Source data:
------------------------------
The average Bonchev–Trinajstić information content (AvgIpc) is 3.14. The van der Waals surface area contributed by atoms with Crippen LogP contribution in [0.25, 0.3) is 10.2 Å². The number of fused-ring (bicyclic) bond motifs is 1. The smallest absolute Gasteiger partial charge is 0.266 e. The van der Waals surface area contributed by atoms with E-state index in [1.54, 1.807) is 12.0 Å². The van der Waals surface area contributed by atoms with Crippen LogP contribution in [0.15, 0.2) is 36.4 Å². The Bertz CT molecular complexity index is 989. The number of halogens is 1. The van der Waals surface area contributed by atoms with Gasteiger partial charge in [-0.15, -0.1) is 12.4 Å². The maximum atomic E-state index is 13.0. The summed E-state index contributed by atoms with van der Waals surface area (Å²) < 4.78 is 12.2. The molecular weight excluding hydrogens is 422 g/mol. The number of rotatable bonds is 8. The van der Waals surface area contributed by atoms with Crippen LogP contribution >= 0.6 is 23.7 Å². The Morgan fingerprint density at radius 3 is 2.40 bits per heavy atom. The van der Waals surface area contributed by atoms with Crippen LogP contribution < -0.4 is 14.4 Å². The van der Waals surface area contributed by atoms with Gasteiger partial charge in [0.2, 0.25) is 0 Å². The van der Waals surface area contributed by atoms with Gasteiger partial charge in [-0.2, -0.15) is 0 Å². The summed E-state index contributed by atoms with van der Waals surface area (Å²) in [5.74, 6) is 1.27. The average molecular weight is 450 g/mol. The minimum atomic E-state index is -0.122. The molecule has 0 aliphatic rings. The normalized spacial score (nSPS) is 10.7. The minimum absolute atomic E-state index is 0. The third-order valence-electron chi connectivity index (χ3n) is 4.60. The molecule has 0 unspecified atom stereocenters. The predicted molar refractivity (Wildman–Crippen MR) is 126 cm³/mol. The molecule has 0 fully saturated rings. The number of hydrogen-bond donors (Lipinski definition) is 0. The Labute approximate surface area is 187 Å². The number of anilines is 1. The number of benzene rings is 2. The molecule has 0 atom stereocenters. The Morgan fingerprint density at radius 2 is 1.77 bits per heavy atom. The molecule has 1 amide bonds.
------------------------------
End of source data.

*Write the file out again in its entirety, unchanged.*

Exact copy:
The average Bonchev–Trinajstić information content (AvgIpc) is 3.14. The van der Waals surface area contributed by atoms with Crippen LogP contribution in [0.25, 0.3) is 10.2 Å². The number of fused-ring (bicyclic) bond motifs is 1. The smallest absolute Gasteiger partial charge is 0.266 e. The van der Waals surface area contributed by atoms with E-state index in [1.54, 1.807) is 12.0 Å². The van der Waals surface area contributed by atoms with Crippen LogP contribution in [0.15, 0.2) is 36.4 Å². The Bertz CT molecular complexity index is 989. The number of halogens is 1. The van der Waals surface area contributed by atoms with Gasteiger partial charge in [-0.15, -0.1) is 12.4 Å². The maximum atomic E-state index is 13.0. The summed E-state index contributed by atoms with van der Waals surface area (Å²) < 4.78 is 12.2. The molecular weight excluding hydrogens is 422 g/mol. The number of rotatable bonds is 8. The van der Waals surface area contributed by atoms with Crippen LogP contribution >= 0.6 is 23.7 Å². The Morgan fingerprint density at radius 3 is 2.40 bits per heavy atom. The van der Waals surface area contributed by atoms with Crippen LogP contribution < -0.4 is 14.4 Å². The van der Waals surface area contributed by atoms with Gasteiger partial charge in [0.2, 0.25) is 0 Å². The van der Waals surface area contributed by atoms with Gasteiger partial charge in [-0.2, -0.15) is 0 Å². The summed E-state index contributed by atoms with van der Waals surface area (Å²) in [5.74, 6) is 1.27. The average molecular weight is 450 g/mol. The minimum atomic E-state index is -0.122. The molecule has 0 aliphatic rings. The normalized spacial score (nSPS) is 10.7. The minimum absolute atomic E-state index is 0. The third-order valence-electron chi connectivity index (χ3n) is 4.60. The molecule has 0 unspecified atom stereocenters. The predicted molar refractivity (Wildman–Crippen MR) is 126 cm³/mol. The molecule has 0 fully saturated rings. The number of hydrogen-bond donors (Lipinski definition) is 0. The Labute approximate surface area is 187 Å². The number of anilines is 1. The number of benzene rings is 2. The molecule has 0 atom stereocenters. The Morgan fingerprint density at radius 2 is 1.77 bits per heavy atom. The molecule has 1 amide bonds.